A print version of the novel will be available through Amazon in a few weeks. For now, the digital version is $4.99 and can be downloaded starting today.

Co-author Sheila Hunter owns Hunter Piano Service in Winston-Salem, North Carolina, and is a photographer, blogger, and musician.

Lent 4: Laughing Matters

Red Doors

“Church is no laughing matter,” some may say. “Indeed, church is serious business.” And many of us might agree that the state of the world right now is no laughing matter. Too much violence. Too many troubles. Too much injustice. The season of Lent can’t last long enough for our introspection even to make a dent in this ole’ world’s difficulties much less to make us aware of the part we play in them.

And yet, this Sunday, March 15, is the fourth Sunday in Lent, called in some traditions “Laetare Sunday” or Laughter Sunday.  Laetare means “rejoice.” To some, this may sound peculiar. Why is there a “Rejoicing Sunday” in the midst of Lenten introspection, fasting, and austerity? The exact midpoint of Lent is the Thursday of the third week of Lent; thus, the fourth Sunday of Lent was viewed throughout much of Christian history as a day of celebration. Linked to an ancient mid-March Roman festivals called the hilaria (related to the word “hilarious”), Christians viewed Laetare Sunday as a day when the somber disciplines of Lent were lessened. Laetare is also known in some places as Refreshment Sunday or Holy Humor Day and liturgies include moments for recalling the joy of the Lord in the midst of Lenten penitential pilgrimages. Some churches that observe Holy Humor Sunday even begin the worship service by telling jokes to invoke and perhaps provoke laughter.

Now I, for one, have never been much for jokes. I forget the punchline when I tell jokes, and I often don’t “get” the punchline when others tell jokes. Perhaps that is my problem with Holy Hilarity Sunday. I have not yet gotten in the marrow of my bones the sheer hilarity of God’s liberating creativity that is working even when we don’t “get” it to create a world of radical carnival. And that may just be what we can laugh about even in the midst of Lenten times that seem to stretch beyond Lent’s official 40 days. God breaks in, breaks open, and breaks forth into the world in unexpected, even peculiar, ways that can, if we are paying attention, make us giggle like children or guffaw out loud as we proclaim: “You’re kidding!” Or “that’s too funny!” Or “how hilarious!”

God’s Gospel story turns the world on its head and can turn our lives upside down. Our response? When we allow the peculiar promises of the Gospel to get inside of our bones, perhaps the best response is to laugh, to release, if but for a moment, our lament into God’s cosmic and ironic rendering of a world redeemed. But wait. The world’s a mess. How can we laugh?

A response emerged—or erupted—at church one Sunday during the “moment with children.” Three-year old Michael is not an introvert. His mouth was moving as fast as his feet as he ran to the front of the sanctuary with the other children. The leader sat on the floor with Michael and the others and began to talk about birthday parties. “What do you like about birthday parties?” she asked. “Cake,” Michael said as his hand shot into the air. “Balloons,” Rhonda said. The children all had answers—and one said the magic answer: “Presents!” That was the leader’s signal to ask the second question—the one that she was headed for to make her point. “And what do you say when someone gives you a gift and you unwrap it?”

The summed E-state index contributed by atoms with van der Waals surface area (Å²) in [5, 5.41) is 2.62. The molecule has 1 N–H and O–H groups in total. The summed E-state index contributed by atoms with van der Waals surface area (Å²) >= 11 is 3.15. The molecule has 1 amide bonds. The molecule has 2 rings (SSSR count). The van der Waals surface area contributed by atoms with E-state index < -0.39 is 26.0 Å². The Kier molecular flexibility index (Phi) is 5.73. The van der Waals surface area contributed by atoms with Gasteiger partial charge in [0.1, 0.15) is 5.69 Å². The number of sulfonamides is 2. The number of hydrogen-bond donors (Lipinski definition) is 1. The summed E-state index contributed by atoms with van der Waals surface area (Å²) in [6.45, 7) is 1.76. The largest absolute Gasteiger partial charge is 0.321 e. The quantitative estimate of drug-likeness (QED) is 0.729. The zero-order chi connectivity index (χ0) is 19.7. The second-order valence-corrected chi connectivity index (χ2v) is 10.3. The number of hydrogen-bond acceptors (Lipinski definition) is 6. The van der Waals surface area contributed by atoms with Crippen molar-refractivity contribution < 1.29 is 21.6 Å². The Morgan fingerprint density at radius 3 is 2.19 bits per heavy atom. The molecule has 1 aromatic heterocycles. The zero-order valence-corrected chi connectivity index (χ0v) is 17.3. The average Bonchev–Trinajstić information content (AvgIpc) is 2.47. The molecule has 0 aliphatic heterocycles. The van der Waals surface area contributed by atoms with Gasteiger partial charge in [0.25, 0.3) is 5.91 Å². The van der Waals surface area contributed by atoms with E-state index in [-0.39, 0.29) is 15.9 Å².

Now—I cannot read the minds of folks in church, but I suspect that every adult in worship that day had an answer to this question scurry to the tips of their tongues. And then, just when I was ready to smile at the nice work the leader had done to teach the children about gratitude, Michael prophesied. He witnessed. He proclaimed. Well—he blurted out the answer that rose up out of his young heart. “What do you say when someone gives you a gift and you unwrap it?” “Oohhh!” Michael said.

And we all laughed, that “caught-off-guard” laughter of those made wiser by a child’s prophetic insight. “What is the second thing you say?” the leader then asked. But now the children were in sync with each other and with the dancing of God’s spirit in our midst. “What is the second thing you say?” “Wow!” Rhonda exclaimed and giggled.

Church continued on its usual course that day, but my heart and mind had been invited down another road by the children’s wise exclamations. What if—what if this is where we begin to fashion communities that transform lives—that offer justice and hope and healing. What do I mean? Michael’s response to the imagined birthday present was not the polite response of one schooled in gift-receiving etiquette. Rhonda’s response was not based on whether or not the birthday wrappings contained the long-desired or asked for expected gift. Their responses bubbled up out of the possibilities of gift-giving and receiving and their authentic expectation of delight.

And we laughed. Perhaps that is the point of the Gospel after all. God’s response to the world’s pain and brokenness is not at all what we expect. Jesus is not what people expect. Jesus’ responses to the world’s suffering and cruelty are not what people expect. But here and there, now and then, we get it. Something happens to release us from the too often oppressive limits of expected religious etiquette, and we laugh, not at the world and its hurting people but with each other because we care about and trust each other. We laugh that caught-off-guard kind of laugh that surprises us and sets us free to join God in God’s peculiar, if not, hilarious plan to redeem the world.